Bartleby: The perils of perfectionism
A backlash against the tyranny of high expectations
It is the world’s most tired interview question: what is your greatest weakness?
And Rishi Sunak, one of the two remaining candidates in the race to become Britain’s prime minister, gave the world’s most tired answer—perfectionism—when he was asked it at an online hustings earlier this month.
No interviewee would answer this question with an unambiguous negative (“stupidity”, say, or “body odour”).
Like all those who have reached for it before, Mr Sunak will have intended his reply to signal that his flaws are virtues, especially compared with the shambolic style of Boris Johnson’s outgoing government.
But this classic response is riskier than it once was.
In Mr Sunak’s case that is because the job of prime minister is largely to triage problems and make decisions at a relentless pace; even his supporters worry that his deliberative style would be a problem.
More generally, perfectionism is increasingly out of step with the ways that products are developed, employees are treated and workforces are organised.
Start with product development.
Lots of digital types embrace the concept of the minimum viable product (MVP), in which companies ship prototypes that can be refined, or indeed scrapped, on the basis of feedback from early adopters.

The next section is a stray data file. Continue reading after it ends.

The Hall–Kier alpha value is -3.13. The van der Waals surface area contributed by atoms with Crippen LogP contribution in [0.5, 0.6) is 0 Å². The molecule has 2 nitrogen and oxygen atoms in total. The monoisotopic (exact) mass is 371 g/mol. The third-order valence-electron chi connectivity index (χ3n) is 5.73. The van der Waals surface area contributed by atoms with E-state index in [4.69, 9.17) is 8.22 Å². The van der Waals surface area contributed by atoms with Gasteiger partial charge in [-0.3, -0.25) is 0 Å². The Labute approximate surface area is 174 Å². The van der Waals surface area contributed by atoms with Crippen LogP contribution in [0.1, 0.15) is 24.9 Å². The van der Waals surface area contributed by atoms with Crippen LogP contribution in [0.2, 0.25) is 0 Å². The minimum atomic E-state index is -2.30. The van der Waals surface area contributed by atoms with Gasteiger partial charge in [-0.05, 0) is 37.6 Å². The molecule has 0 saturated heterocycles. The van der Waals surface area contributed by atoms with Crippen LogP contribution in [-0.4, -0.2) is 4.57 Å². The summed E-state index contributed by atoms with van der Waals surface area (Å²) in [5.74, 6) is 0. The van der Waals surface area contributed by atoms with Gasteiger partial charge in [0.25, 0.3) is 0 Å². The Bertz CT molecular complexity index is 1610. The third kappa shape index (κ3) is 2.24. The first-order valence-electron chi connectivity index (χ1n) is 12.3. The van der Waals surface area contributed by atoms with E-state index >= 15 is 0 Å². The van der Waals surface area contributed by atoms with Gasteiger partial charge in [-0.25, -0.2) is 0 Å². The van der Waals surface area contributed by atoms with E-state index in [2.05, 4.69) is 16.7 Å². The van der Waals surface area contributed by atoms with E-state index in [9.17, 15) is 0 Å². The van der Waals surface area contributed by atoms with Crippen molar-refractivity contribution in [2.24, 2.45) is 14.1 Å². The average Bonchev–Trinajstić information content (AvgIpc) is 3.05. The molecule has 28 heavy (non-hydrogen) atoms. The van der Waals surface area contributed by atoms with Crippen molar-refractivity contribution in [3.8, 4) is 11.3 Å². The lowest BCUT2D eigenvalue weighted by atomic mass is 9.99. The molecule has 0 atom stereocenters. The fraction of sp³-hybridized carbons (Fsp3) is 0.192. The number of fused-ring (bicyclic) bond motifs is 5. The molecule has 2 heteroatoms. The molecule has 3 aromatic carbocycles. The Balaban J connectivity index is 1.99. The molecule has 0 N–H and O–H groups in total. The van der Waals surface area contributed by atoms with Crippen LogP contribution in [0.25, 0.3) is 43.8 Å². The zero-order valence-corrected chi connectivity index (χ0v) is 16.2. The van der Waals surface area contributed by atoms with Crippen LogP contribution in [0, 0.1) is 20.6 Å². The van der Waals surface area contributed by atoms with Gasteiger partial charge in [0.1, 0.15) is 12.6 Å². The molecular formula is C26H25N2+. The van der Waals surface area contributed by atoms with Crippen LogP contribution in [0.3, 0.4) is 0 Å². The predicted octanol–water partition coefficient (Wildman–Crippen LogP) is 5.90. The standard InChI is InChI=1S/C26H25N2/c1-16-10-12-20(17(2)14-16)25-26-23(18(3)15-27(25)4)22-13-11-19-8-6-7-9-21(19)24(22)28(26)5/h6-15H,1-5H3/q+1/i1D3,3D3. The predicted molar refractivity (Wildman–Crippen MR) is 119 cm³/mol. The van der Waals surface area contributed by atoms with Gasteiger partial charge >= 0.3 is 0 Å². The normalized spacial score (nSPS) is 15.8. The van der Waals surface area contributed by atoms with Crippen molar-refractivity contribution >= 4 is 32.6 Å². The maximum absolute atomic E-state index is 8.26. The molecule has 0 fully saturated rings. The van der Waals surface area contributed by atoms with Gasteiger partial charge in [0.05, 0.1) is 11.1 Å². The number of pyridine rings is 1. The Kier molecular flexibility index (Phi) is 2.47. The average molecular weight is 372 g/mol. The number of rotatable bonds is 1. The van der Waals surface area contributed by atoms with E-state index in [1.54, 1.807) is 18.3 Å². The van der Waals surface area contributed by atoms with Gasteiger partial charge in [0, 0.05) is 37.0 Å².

The essence of the MVP approach is anti-perfectionism: don’t procrastinate, don’t spend time sweating the tiniest details, get your product into users’ hands and see how it does.
Fussing about font sizes and nice-to-have features is a waste of time; the market will hone things for you, dispensing its judgments cumulatively and dispassionately.
A growing emphasis on employees’ well-being is another reason why perfectionism is out of favour.
The trait is on the rise: a study published in 2017 found that it had been steadily increasing among American, British and Canadian college students between 1989 and 2016 (before you blame Instagram, one big reason is rising parental expectations).
The tyranny of excessively high expectations is not good for you: a big literature review in 2016 concluded that perfectionism is associated with a string of mental-health disorders, from depression and burnout to stress and self-harm.